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Corporations - Piercing the Corporate Veil (2)

. Bilodeau v. Her Majesty The Queen in the Right of Ontario

In Bilodeau v. Her Majesty The Queen in the Right of Ontario (Div Ct, 2022) the Divisional Court made an interesting conclusion regarding piercing the corporate veil in the context of the duties of a corporate director under the EPA [S.194(1)]:
[64] In Transamerica Life Insurance Co. of Canada v. Canada Life Insurance Co. (1996), 1996 CanLII 7979 (ON SC), 28 O.R. (3d) 423, (Gen. Div.) at p. 433, aff’d [1997] O.J. No. 3754 (C.A.), one of the leading authorities on piercing the corporate veil, Sharpe J. (as he then was) stated: “It is also the case that courts will look behind corporate structures when it is necessary to give effect to legislation, especially taxation statutes”. As found by the Designee, the Act is remedial legislation. While its purpose as a whole is not expressly set out, one of the express purposes of a plugging order is to remove a hazard to the public or to the environment (s. 7.0.1 of the Act). When the 2019 Plugging Order was issued the inspector who issued the order detected gas leaks of both an explosive gas and/or a poisonous gas at 7 of the wells. Thus, one of the reasons it was issued was to protect both the public and the environment. As the Supreme Court of Canada has noted, “environmental protection [has] emerged as a fundamental value in Canadian society.”(114957 Canada Ltée (Spraytech, Société d’arrosage v. Hudson (Town), 2001 SCC 40, [2001] 2 S.C.R. 241 at para. 1). While not explicitly phrased in this way, the Designee implicitly found that the only way to give effect to the plugging order was to impose liability on Energex’s directing mind, Mr. Bilodeau. Having made this finding, piercing the corporate veil was justifiable and reasonable.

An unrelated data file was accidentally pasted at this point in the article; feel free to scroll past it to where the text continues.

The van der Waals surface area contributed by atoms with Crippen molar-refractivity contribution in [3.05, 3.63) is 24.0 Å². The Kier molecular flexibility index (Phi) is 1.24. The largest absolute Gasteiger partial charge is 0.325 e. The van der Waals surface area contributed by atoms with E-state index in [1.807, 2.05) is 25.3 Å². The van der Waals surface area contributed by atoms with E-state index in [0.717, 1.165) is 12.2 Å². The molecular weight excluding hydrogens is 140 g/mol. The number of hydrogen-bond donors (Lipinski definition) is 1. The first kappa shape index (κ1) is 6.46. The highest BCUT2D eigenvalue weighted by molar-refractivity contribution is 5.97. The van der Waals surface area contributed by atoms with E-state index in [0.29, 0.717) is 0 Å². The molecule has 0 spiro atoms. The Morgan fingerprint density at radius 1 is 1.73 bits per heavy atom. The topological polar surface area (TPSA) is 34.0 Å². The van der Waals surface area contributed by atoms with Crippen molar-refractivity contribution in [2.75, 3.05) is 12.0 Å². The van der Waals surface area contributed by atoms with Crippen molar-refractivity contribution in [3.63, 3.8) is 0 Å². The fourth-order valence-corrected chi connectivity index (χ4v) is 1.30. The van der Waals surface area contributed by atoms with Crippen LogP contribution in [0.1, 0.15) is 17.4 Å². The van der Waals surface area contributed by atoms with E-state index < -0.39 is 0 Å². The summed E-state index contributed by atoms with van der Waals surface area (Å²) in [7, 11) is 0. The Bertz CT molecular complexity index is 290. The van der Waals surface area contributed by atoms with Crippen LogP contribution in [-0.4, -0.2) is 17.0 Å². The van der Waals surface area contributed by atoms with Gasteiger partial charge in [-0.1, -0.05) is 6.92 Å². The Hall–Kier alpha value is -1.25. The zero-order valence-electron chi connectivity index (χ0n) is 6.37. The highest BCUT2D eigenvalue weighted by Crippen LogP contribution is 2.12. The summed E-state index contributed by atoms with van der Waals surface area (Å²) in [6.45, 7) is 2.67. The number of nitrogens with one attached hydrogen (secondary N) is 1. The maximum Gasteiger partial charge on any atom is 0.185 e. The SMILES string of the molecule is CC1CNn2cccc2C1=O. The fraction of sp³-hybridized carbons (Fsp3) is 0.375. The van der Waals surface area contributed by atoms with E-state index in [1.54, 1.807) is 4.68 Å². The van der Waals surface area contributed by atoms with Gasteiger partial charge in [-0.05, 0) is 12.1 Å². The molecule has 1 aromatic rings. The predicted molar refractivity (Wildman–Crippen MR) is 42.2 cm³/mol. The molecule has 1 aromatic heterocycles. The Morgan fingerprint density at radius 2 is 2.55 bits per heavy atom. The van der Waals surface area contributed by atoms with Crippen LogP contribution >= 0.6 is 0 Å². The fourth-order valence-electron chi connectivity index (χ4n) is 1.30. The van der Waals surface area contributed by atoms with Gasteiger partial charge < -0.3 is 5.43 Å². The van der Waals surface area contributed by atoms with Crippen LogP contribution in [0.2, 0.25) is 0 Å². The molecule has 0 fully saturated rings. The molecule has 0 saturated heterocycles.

[65] Section 194(1) of the EPA provides that every officer and director has a duty to do a number of things to prevent a corporation from violating the EPA and further provides that a failure to carry out that duty is constitutes an offence. The EPA, like the Act, provides that the Director can make remedial orders against a “person having charge and control” of a land or building. In Bristol Metal Industries, supra, one of the decisions relied upon by the Designee, the Board dealt with an argument that it was inappropriate for the Director to make a remedial order against a corporate director because if the legislature wished to make directors personally liable for such orders it would have said so explicitly. The corporate director raised the predecessor of s. 194(1) as support for his submission. The legislature had been explicit with respect to who could be prosecuted; by implication by not doing so when it came to liability for remedial orders, the personal liability of directors of directors had been excluded. The Board rejected this argument, finding that construing the phrase “person who has or had charge and control” so narrowly, would undermine the objectives of the EPA. Thus, contrary to the Applicant’s submissions, the EPA jurisprudence (of which Bristol Metal is one example) does not rely on s. 194(1) to find officers and directors liable. It relies on the wording of the EPA and the reference to “person”. This aspect of the wording is the same as the wording in the Act, which as the Designee reasonably found, is also remedial legislation that should be construed broadly, if doing so helps accomplish its purpose.


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